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Read the full article. They also lost drivers hitting poles on feencing and had several die from the horrible condition known as Basilar fracture where your head separates from the spine. All due to no run off areas and a concrete walls at the end of a fast straight. Spaulding spaulding 11th January , Whether it makes sense or not, alot of drivers in the past have been resistant to improved safety.
Dale Earnhart was vehemently against the HANS device or any other similar device while he was alive yet the injury that killed him, a basal spinal fracture, would have never happened if he was wearing one. Even the fans are resistant to some of the changes, like safety fencing, because it takes away from the excitement of the race. Even the teams were resistant to changes like getting rid fo the highly flammable magnesium tubs.
Until recently, the only people who ever really forced safety in motorsport were the non-viewing public and the people in charge of the sport. BasCB bascb 11th January , Looks like an interesting addition to any dedicated F1 library. Thanks for the review Keithcollantine , otherwise I would have probably missed hearing about this book.
I think Dale Earndharts collision was measured at 65mph. AndrewTanner andrewtanner 12th January , Sounds like a good read.
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Advert Become a RaceFans supporter and go ad-free. Skip to content. Having previously worked as a motoring Read more about Keith Collantine, find all their articles and get in touch with them.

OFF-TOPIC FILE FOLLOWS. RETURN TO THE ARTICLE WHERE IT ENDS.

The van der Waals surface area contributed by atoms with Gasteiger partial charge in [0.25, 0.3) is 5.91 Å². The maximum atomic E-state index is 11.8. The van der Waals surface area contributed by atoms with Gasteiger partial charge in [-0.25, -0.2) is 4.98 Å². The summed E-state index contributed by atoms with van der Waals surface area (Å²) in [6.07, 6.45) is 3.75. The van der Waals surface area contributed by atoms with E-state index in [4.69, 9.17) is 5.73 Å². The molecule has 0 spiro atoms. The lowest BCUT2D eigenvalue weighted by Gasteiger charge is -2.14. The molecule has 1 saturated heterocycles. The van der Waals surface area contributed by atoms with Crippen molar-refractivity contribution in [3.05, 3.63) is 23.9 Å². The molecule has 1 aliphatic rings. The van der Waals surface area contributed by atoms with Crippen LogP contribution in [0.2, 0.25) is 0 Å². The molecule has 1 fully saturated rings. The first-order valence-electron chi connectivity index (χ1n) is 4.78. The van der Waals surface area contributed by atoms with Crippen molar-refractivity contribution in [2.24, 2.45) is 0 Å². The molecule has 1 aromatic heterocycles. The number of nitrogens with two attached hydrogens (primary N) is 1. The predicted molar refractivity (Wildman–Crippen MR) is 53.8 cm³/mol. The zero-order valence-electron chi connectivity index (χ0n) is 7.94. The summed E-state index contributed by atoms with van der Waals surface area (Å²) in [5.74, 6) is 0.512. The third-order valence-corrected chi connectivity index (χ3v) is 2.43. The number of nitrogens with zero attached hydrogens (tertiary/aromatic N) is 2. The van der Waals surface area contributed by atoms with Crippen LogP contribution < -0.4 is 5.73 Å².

At the very least it was quite powerful. Definitely worth the watch. It was all so preventable…. An area's carrying capacity is not static.
The carrying capacity may be lowered by resource destruction and degradation during an overshoot period or extended through technological and social changes. An example of dieback occurred in Ireland after a fungus infection destroyed the potato crop in During this potato famine approximately 1 million people died and 3 million people emigrated to other countries. Increased food production due to improved agricultural practices, control of many diseases by modern medicine and the use of energy to make historically uninhabitable areas of Earth inhabitable are examples of things which can extend carrying capacity.
The question is how long will we be able to keep increasing our population on a planet with finite size and resources? Population Impact Homo sapiens is a species possessing a diversity of individual needs. Thus, sub-populations will have different requirements and different impacts on the environment.
For example million vegetarians will have a significantly different environmental impact than million meat-eaters.
This can be demonstrated by comparing the affect on water supplies by both sub-populations. About tons of water are needed to produce 1 ton of grain.
Add to this the amount of water that goes into the production of meat, and you can see that meat comsumption places more stress on global water supplies than grain consumption.